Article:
What is fostering

As a foster parent, you will temporarily support and nurture children from newborns through to the age of 18 who for whatever reason, are unable to live with their biological families. You will play a crucial role in providing them with stability, safety, and a sense of belonging.

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What Do I Need To Provide?

You will provide daily care and supervision to your foster child or children. You’ll also provide them with a safe home, supportive environment, parental role modeling, along with acceptance, warmth, and respect.

WHAT KIND OF FOSTER CARE IS RIGHT FOR ME?

Foster children can be babies, young children, siblings, or teenagers. Each foster child will be matched to suit the skill level and time commitment of the foster parent and some may require specialized care.

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Full-time Foster Parenting

As a full-time foster parent, you’ll temporarily take on the care of a child, up to the age of 18, who for any number of reasons can’t live at home with their biological families. You’ll support and nurture them, with the goal of returning them to their biological families wherever possible. 

Respite Placement

As a respite care provider, you’ll take in children for a weekend, a week or at regular intervals, to give their full-time foster parents a break. In an emergency, you’ll provide a child or young person with somewhere to stay on  short notice, even for just a few nights. You’ll provide much-needed stability at a critical time in a child’s life. All respite providers are licensed for ages birth to 18 and must be available at least one weekend per month.

Specialized Caregivers

If you have credentials of a Licensed Practical Nurse (LPN) or higher, you may be eligible to support children with medically and developmentally complex needs, who need longer-term care or nursing level care.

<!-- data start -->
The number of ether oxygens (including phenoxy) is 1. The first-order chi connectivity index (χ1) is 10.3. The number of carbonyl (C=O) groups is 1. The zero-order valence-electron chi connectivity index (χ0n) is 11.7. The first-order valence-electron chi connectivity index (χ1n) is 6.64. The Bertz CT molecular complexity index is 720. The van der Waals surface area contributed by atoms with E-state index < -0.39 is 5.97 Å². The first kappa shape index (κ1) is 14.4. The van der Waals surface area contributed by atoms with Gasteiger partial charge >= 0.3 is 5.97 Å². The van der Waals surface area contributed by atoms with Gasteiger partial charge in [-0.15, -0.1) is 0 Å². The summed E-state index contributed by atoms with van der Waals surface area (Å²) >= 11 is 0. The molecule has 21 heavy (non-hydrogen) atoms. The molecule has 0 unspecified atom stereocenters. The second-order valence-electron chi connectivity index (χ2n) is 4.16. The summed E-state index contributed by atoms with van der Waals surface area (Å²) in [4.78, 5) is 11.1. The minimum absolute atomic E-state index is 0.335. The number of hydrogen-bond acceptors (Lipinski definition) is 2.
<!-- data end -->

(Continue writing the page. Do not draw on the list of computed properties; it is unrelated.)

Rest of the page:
Kinship

Kinship carers are relatives or someone who already has a significant, pre-existing connection to the child. Whenever possible, child placement within the family is prioritized.

Diversity & Inclusion

When providing care to indigenous children or children with diverse ethnic backgrounds, you will support those children by retaining their cultural identity through cultural practices and connection with their band, while understanding the historical, intellectual and entrepreneurial contributions of their people group.

Who Can I turn to For Help?

Social workers, teachers, medical professionals, foster mentors and other foster parents will support you through every step of your journey as a foster parent or kinship family. It takes a village to raise a child – and you will never be alone on this life-changing path.

MYTHS

There’s no such thing as the “ideal foster parent.” Foster parents come from every cultural and ethnic background; and can include single or common-law couples, same-sex couples, homeowners or renters, or even retirees. There are so many misunderstandings about fostering, so we’d like to debunk some of those myths here.

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Myth: You have to be married and rich to foster

Truth: You can be single, a renter and on a modest income and still be a foster carer. The most important requirement is that you have space in your home, warmth in your heart, and time in your lifestyle.

Myth: A foster child means constant stress

Truth: Every foster child has individual strengths and challenges. By matching each child to the ability, experience, and comfort level of their foster parent, we make it easier and more rewarding for everyone.

Myth: Fostering will be financially costly

Truth: As a foster parent, you’ll receive a per diem and even allowances for major fees to cover all the child's expenses. We make sure you can provide them with everything they need, without spending any of your finances.

Are you eligible to be a foster parent?

Learn more about the difference you can make!

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